A very naughty thief has stolen the Queen’s handbag! There’s only one thing to do: chase the thief all over the landmarks of Great Britain! Hold on to your hats and join the Queen in this epic wild goose chase after one sneaky swan by car, motorbike, plane, boat, and more to get her handbag back!
Young children will love the search-and-find fun of the story, the hysterical mayhem that breaks loose, and Steve Antony’s winning art style. The Queen’s Handbag celebrates some of Great Britain’s most famous sites, like Stonehenge and Edinburgh Castle.
Teaching Ideas and Resources:
- Collect all the different verbs of movement (e.g. drove, rode) in the text then add your own to the list.
- Write your own version where one or more elements of the story is changed: a different item is stolen, from a different person, by a different thief.
- Make a list of prepositions used in the text, and draw a picture to illustrate each one. .
- A sneaky swan swooped is a good example of alliteration. Can you invent some more alliterative phrases using this pattern?
- Make a storyboard of the book.
- Video yourself or a friend reading the book. Can you add actions to make it more exciting?
- Write a newspaper report of the incident.
- Rewrite the story from the point of view of one of the police officers.
- Watch this animated version of the myth of Finn McCool and write a narration for how the Giant’s Causeway was formed (according to the legend!).
- Try our ideas for The Queen’s Hat, another super book in this series.
- There are lots of counting opportunities in this book. Choose a page and count how many police officers, or vehicles are on it.
- Research the speeds of the different modes of transport the Queen uses. Can you put them in order from fastest to slowest?
- For older children, work out how many miles the Queen travelled, using a mapping tool to work out the distances between the landmarks.
- Generate some multiplication questions based on the pictures; for example, If there are four police officers, each riding a bicycle, how many bicycle wheels are there? Outside Windsor Castle, there are seven police cars, each with four black stripes. How many black stripes are there altogether?
- Look at the illustrations. How many shapes can you find? Where can you see a rectangle or a circle? Can you find horizontal, vertical, perpendicular, or parallel lines?
- Create some word problems based on visiting the landmarks. For example, if it costs £20 for an adult and £10 for a child to visit Stonehenge, or £50 for a family ticket (2 adults and up to 3 children), which is the best way to pay for a family of two adults and two children)? If a return train ticket to Dover is £5 for an adult and £3 for a child, how much will it cost for one adult and three children to take the train to visit the White Cliffs?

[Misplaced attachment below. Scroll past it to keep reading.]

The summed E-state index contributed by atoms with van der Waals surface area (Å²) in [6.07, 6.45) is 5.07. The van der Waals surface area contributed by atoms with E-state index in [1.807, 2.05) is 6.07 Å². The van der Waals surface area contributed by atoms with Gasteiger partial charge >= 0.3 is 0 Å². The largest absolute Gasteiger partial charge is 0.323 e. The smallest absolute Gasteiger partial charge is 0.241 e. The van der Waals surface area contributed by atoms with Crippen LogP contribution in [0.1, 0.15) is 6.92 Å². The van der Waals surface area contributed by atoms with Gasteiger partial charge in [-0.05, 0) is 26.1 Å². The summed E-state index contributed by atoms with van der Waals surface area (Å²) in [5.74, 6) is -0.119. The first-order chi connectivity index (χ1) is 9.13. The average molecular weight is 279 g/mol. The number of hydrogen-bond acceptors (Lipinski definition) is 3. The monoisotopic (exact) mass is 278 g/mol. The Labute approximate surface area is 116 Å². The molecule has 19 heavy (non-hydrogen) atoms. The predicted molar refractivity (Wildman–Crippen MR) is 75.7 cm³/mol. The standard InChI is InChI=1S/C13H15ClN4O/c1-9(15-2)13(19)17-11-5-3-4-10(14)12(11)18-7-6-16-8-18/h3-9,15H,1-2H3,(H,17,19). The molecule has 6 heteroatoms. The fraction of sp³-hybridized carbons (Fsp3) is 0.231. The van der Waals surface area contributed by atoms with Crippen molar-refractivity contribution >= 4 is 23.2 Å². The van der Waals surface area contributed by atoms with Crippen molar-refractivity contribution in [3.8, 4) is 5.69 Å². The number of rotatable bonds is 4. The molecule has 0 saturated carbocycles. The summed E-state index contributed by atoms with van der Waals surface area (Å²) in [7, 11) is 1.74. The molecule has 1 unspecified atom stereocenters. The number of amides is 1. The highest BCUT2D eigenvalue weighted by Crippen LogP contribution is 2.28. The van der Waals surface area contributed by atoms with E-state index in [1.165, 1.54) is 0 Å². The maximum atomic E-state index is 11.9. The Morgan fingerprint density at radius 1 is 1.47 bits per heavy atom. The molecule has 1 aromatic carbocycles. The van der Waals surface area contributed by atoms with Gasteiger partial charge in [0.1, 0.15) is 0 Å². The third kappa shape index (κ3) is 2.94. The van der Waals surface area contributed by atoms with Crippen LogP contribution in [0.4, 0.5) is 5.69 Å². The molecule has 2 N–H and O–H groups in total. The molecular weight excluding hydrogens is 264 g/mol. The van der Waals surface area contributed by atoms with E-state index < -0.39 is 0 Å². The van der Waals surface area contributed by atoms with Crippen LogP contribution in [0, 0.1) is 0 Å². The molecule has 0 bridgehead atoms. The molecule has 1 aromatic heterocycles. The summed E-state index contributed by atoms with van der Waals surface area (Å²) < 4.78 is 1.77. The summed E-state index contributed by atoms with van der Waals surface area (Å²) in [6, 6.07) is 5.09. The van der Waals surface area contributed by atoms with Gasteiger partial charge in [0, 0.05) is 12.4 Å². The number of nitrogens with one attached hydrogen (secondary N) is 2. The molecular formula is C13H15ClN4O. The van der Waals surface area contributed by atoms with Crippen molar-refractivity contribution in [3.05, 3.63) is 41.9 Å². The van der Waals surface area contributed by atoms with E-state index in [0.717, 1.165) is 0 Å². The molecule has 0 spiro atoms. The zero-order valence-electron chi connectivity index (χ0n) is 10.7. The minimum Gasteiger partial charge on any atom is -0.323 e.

- Investigate flight with these great hands-on science ideas from the Science Museum.
- Make your own parachute.
- Investigate which materials make the best boat.
- The White Cliffs of Dover are made from chalk. Experiment with a piece of chalk. Why is it good for writing with? Is it hard? Is it permeable?
- Use Google Slides or PowerPoint to make a presentation about the landmarks in the book.
- Take a virtual tour of one of the landmarks (e.g. Windsor Castle).
- Design a game where the queen chases the swan to try and get her handbag back.
- Design a new police uniform.
- Design a new mode of transport for a monarch. What features would you include?
- Visit the Red Arrows page and click View 3D model for a close look at a Red Arrow jet.
- Have a look at some more of Antony Gormley’s work on the Royal Academy website.
- If a monarch visited your area, what public art would they see? Go out and photograph or sketch it.
- Look at some foggy pictures of London, like this one: The Thames above Waterloo Bridge by JMW Turner. Try using pastels or watercolours to create your own.
- Try producing your own versions of lines of police officers in different poses, like the ones on the cover and endpapers.
- Visit Steve Antony’s website to take a close-up look at some of the artwork. What is the effect of only using red, white, blue and black? Try making your own red, white, blue and black pictures.
- Compose a piece of music to soundtrack the book. Listen to some up-tempo classical music for inspiration, for example, the Russlan and Ludmilla Overture by Glinka or the Flight of the Bumblebee by Rimsky-Korsakov.
- Map the Queen’s journey on a paper or online map.
- Make a list of the different modes of transport the Queen uses. Which ones have you used? Which would be best for long journeys? Which ones are better suited to short journeys?
- Choose one of the landmarks and research it. Find it on Google Maps. Is it natural (physical) or manmade (human)?
- Research the flags of the four countries of the United Kingdom and how the Union flag is made up. This is a good site to use.
- Find out more about Snowdonia on this Kiddle page.
- Take a closer look at the Giant’s Causeway and find out how it was formed.
- Test your knowledge of Great Britain and the United Kingdom.
- Create a tourist guide for one of the landmarks in the story.
- Put the landmarks on a timeline from oldest to newest.
- Create a fact file about the history of the White Cliffs of Dover. This page has useful information to get you started.
- Find out how people rode a Penny Farthing with this video. Would you have liked to ride one?
- Learn about the development of modes of transport with this video.
- Try one of our ideas from our Castles theme.
- Try running a mini-marathon (or perhaps a mile).
- Create a “map” of equipment and choose a different way to travel between each activity.
- The police help the Queen in the story. In what other ways do the police help us? What other jobs are done to help us?